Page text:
Thanks for the quick and insightful reply Harm.
Single 660ti it is then and I'll look at improving disk stuff.
I will be testing PPro CC with your PPBM6 with both one and two Titan cards within the next couple of weeks. I will let you know how my computer performs in the new configuration.
I have a question regarding SLI. In your comments, you say that it does not work in PPro CC. But isn't the GTX 690 on the list of supported cards? I am asking because the cards with built in GPUs are running basically working as if they were in SLI mode.
This chart is great. Thanks, Harm. Upon review, it looks like I need to go out and get another 32GB ram, a faster media array and a GTX Titan. Christmas list done,
I did some fast tests with premiere pro CC and a GTX 690 card (a single card with two GPU on board and internal SLI activated via drivers))and both gpu are working, if I disable multi gpu (SLI option) on nvidia driver, the charge on both gpu seems to be more constant in full value load
We cannot talk of SLI if cards are differents. (eg. GTX 780 and GTX 680)
Premiere CC could use both of them togheter in multigpu mode (cards are not connected with a SLI cable like you can do with 2 GTX 680 or 2 identical gfx)
Harm - I'm curious as to your thoughts on the newly released GeForce 760 and how it fits into your table.
Reading that link, it noted that it's shading/texturing performance is slightly lower than the 660 Ti, but - in most applications - is overcome by it's increased ROP throughput and memory bandwidth. For use in Adobe CS or CC, do you expect the 760 to perform better than the 660 Ti?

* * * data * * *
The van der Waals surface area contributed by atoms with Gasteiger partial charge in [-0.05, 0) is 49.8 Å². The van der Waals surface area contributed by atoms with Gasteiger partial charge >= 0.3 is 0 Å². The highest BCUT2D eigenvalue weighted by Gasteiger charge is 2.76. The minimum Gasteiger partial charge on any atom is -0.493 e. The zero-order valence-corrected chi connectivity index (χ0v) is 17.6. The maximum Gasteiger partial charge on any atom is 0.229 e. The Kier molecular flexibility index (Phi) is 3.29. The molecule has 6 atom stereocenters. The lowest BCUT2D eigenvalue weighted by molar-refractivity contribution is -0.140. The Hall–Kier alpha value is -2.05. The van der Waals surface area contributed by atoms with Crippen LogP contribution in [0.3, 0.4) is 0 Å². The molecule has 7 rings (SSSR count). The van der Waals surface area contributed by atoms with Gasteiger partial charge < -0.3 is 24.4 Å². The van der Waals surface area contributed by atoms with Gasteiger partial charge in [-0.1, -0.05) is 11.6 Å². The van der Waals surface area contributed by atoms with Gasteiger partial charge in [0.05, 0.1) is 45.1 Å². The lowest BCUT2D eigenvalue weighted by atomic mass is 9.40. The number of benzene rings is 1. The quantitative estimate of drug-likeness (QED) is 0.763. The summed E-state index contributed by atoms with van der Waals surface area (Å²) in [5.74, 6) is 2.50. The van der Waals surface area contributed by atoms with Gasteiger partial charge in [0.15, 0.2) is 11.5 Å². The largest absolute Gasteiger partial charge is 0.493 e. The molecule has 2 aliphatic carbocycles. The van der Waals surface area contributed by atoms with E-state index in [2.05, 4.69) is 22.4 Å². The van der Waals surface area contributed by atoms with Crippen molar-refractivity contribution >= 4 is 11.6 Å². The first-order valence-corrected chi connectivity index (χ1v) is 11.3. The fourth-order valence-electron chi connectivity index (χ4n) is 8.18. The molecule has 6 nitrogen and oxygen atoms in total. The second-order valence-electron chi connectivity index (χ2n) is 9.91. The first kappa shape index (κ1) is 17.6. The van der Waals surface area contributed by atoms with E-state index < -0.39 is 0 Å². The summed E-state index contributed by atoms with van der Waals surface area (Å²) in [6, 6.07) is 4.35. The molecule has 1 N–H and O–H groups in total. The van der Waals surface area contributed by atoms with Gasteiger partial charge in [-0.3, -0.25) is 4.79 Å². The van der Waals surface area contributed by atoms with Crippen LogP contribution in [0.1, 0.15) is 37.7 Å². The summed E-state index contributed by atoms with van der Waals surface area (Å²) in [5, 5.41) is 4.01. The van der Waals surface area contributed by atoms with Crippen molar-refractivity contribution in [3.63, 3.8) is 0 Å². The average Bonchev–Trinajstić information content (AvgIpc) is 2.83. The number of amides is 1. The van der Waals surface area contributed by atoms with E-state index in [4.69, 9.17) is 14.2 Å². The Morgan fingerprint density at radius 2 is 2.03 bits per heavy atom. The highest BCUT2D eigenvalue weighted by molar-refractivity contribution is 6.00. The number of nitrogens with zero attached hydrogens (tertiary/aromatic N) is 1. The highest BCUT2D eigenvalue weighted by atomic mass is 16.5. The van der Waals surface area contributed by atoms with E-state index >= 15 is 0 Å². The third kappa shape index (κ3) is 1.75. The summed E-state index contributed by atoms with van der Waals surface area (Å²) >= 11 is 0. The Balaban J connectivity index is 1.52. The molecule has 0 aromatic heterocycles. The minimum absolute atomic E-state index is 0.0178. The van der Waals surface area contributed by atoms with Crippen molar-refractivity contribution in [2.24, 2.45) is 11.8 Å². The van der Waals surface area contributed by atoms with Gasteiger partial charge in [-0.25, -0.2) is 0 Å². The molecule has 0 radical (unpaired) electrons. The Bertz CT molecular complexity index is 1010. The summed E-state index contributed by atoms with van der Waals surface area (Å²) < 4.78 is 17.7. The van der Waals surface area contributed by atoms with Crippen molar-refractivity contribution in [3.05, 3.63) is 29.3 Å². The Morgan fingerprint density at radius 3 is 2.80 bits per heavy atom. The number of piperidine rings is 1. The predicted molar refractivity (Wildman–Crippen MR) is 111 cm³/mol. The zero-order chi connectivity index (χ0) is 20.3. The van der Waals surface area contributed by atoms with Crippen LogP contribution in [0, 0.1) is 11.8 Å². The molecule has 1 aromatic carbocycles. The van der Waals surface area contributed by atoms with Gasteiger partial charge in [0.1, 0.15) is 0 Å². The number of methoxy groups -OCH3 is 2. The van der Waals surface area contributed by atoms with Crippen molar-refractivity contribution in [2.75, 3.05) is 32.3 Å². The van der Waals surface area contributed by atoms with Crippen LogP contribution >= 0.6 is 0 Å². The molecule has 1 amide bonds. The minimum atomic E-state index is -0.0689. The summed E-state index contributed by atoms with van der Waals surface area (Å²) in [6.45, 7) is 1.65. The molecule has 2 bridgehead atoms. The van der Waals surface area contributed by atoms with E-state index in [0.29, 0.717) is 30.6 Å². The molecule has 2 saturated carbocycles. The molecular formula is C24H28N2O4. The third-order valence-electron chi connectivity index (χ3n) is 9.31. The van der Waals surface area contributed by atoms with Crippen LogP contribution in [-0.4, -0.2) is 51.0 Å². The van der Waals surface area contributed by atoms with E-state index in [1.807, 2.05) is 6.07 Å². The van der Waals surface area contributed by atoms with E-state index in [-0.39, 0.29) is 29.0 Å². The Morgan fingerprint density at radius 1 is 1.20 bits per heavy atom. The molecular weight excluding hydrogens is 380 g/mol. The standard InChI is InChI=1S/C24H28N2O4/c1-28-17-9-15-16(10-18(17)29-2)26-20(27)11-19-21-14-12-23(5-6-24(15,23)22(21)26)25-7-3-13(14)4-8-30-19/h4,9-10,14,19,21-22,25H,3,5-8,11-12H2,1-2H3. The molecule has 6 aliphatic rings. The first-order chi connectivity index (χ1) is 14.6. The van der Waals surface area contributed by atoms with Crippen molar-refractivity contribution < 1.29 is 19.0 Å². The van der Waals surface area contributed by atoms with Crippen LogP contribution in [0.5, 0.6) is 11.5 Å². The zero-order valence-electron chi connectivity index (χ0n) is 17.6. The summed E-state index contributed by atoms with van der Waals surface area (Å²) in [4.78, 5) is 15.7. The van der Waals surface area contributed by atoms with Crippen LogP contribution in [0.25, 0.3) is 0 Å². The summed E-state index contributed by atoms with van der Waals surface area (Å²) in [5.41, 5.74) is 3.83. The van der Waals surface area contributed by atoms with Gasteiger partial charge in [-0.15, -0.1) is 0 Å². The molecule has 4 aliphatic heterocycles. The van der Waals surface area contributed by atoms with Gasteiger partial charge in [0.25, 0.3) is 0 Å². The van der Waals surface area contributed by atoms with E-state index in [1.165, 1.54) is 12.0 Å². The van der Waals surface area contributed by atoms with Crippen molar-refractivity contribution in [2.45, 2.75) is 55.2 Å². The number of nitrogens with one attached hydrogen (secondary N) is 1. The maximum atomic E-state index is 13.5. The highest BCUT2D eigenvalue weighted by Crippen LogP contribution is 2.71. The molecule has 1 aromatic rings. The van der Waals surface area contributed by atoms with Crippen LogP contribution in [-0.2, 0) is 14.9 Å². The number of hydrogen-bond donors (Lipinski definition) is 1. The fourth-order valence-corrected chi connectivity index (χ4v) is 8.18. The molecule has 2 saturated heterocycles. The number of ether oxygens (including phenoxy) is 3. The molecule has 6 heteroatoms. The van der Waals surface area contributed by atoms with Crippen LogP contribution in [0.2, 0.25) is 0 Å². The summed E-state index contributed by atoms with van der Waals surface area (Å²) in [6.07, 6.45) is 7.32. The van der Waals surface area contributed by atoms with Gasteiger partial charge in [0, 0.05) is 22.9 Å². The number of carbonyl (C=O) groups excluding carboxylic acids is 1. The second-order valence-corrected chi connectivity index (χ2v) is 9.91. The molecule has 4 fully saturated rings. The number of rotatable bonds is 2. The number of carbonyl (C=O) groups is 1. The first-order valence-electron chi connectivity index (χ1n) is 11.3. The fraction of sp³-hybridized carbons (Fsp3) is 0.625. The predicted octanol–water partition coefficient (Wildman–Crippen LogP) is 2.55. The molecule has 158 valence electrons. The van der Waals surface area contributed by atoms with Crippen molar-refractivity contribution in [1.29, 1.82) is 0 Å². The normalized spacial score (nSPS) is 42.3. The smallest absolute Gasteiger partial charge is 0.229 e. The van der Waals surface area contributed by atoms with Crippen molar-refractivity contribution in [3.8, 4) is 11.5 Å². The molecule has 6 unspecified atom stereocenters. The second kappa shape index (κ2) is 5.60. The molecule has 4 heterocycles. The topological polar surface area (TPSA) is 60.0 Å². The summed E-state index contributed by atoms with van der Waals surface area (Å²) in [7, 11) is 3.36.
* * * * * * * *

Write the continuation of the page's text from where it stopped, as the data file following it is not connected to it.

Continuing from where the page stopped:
I've heard conflicting reports of a 760 Ti as well. Some say it should be coming in 2-3 weeks. Others say Nvidia will be skipping that level for this series release. Time will tell if we have another card to consider.
Yeah I'm wondering the same thing about the 760. I haven't got my card yet, and benchmarks are making me reconsider especially with the pricepoint. Cheaper than the 670, but less cuda cores.
Good starting points. However, the recommendations do not quite jibe with what I found during testing. With my i5-2400 auxiliary system and a plain GTX 560, I discovered that the GPU utilization during the MPEG-2 DVD portion of the PPBM6 test got pegged at 98~100% while the CPU utilization stayed below 50%. This indicates that the GTX 560 itself was the bottleneck in that system despite its 128.3 GB/s memory throughput - it has only 336 CUDA cores. I discovered similar imbalance in my main rig, between an i7-3770K overclocked to 4.3GHz and a GTX 560 Ti 448: Despite its 156 GB/s memory throughput, the GPU utilization again pegged at 98~100% while the CPU utilization stayed around 30%.
Those results indicate that there is plenty of room within the CPU's capabilities for a higher-end GPU. My idea of "balanced between the CPU and GPU" is that both the measured CPU and GPU utilization are roughly equal to one another (percentage-wise).